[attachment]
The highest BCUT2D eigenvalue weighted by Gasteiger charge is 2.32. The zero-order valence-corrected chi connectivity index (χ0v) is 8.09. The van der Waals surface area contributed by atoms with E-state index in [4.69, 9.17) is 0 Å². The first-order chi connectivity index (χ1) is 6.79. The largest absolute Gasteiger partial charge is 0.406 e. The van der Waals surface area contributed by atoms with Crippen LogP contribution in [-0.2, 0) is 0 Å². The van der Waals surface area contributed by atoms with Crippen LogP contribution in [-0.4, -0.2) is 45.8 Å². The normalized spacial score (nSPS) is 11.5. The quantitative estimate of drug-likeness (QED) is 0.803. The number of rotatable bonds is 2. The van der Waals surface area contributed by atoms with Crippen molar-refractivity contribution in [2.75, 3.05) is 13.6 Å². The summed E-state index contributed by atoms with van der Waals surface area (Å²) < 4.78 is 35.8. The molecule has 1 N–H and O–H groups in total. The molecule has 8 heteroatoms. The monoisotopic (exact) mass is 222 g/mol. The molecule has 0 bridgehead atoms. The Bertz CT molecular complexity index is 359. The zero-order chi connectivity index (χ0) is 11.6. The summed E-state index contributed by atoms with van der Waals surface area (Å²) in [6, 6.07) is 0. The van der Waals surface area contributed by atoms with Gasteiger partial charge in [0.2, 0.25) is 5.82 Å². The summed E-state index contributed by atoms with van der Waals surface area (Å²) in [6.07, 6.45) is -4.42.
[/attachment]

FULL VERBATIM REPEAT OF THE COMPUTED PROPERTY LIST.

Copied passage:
The highest BCUT2D eigenvalue weighted by Gasteiger charge is 2.32. The zero-order valence-corrected chi connectivity index (χ0v) is 8.09. The van der Waals surface area contributed by atoms with E-state index in [4.69, 9.17) is 0 Å². The first-order chi connectivity index (χ1) is 6.79. The largest absolute Gasteiger partial charge is 0.406 e. The van der Waals surface area contributed by atoms with Crippen LogP contribution in [-0.2, 0) is 0 Å². The van der Waals surface area contributed by atoms with Crippen LogP contribution in [-0.4, -0.2) is 45.8 Å². The normalized spacial score (nSPS) is 11.5. The quantitative estimate of drug-likeness (QED) is 0.803. The number of rotatable bonds is 2. The van der Waals surface area contributed by atoms with Crippen molar-refractivity contribution in [2.75, 3.05) is 13.6 Å². The summed E-state index contributed by atoms with van der Waals surface area (Å²) < 4.78 is 35.8. The molecule has 1 N–H and O–H groups in total. The molecule has 8 heteroatoms. The monoisotopic (exact) mass is 222 g/mol. The molecule has 0 bridgehead atoms. The Bertz CT molecular complexity index is 359. The zero-order chi connectivity index (χ0) is 11.6. The summed E-state index contributed by atoms with van der Waals surface area (Å²) in [6, 6.07) is 0. The van der Waals surface area contributed by atoms with Gasteiger partial charge in [0.2, 0.25) is 5.82 Å². The summed E-state index contributed by atoms with van der Waals surface area (Å²) in [6.07, 6.45) is -4.42.